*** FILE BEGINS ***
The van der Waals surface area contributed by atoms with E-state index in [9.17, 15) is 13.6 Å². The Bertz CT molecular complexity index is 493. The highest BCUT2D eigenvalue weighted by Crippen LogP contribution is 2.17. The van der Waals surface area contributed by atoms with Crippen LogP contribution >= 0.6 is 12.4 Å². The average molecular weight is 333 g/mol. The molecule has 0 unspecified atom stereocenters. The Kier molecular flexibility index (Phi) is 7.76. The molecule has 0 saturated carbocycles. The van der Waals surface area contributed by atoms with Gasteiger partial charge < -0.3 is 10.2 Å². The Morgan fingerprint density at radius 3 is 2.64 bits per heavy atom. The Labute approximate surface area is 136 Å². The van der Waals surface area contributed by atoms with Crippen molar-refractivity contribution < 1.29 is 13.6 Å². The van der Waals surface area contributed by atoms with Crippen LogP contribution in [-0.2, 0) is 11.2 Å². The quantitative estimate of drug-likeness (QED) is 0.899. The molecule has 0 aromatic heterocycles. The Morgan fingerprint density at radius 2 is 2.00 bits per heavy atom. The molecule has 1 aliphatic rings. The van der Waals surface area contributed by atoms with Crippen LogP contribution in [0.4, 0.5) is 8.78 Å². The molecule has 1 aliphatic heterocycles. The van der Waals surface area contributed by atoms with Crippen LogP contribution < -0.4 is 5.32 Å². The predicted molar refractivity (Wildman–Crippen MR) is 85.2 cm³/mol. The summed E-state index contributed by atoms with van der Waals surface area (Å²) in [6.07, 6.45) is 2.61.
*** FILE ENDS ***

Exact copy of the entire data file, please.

The van der Waals surface area contributed by atoms with E-state index in [9.17, 15) is 13.6 Å². The Bertz CT molecular complexity index is 493. The highest BCUT2D eigenvalue weighted by Crippen LogP contribution is 2.17. The van der Waals surface area contributed by atoms with Crippen LogP contribution >= 0.6 is 12.4 Å². The average molecular weight is 333 g/mol. The molecule has 0 unspecified atom stereocenters. The Kier molecular flexibility index (Phi) is 7.76. The molecule has 0 saturated carbocycles. The van der Waals surface area contributed by atoms with Gasteiger partial charge < -0.3 is 10.2 Å². The Morgan fingerprint density at radius 3 is 2.64 bits per heavy atom. The Labute approximate surface area is 136 Å². The van der Waals surface area contributed by atoms with Crippen molar-refractivity contribution < 1.29 is 13.6 Å². The van der Waals surface area contributed by atoms with Crippen LogP contribution in [-0.2, 0) is 11.2 Å². The quantitative estimate of drug-likeness (QED) is 0.899. The molecule has 0 aromatic heterocycles. The Morgan fingerprint density at radius 2 is 2.00 bits per heavy atom. The molecule has 1 aliphatic rings. The van der Waals surface area contributed by atoms with Crippen LogP contribution in [0.4, 0.5) is 8.78 Å². The molecule has 1 aliphatic heterocycles. The van der Waals surface area contributed by atoms with Crippen LogP contribution < -0.4 is 5.32 Å². The predicted molar refractivity (Wildman–Crippen MR) is 85.2 cm³/mol. The summed E-state index contributed by atoms with van der Waals surface area (Å²) in [6.07, 6.45) is 2.61.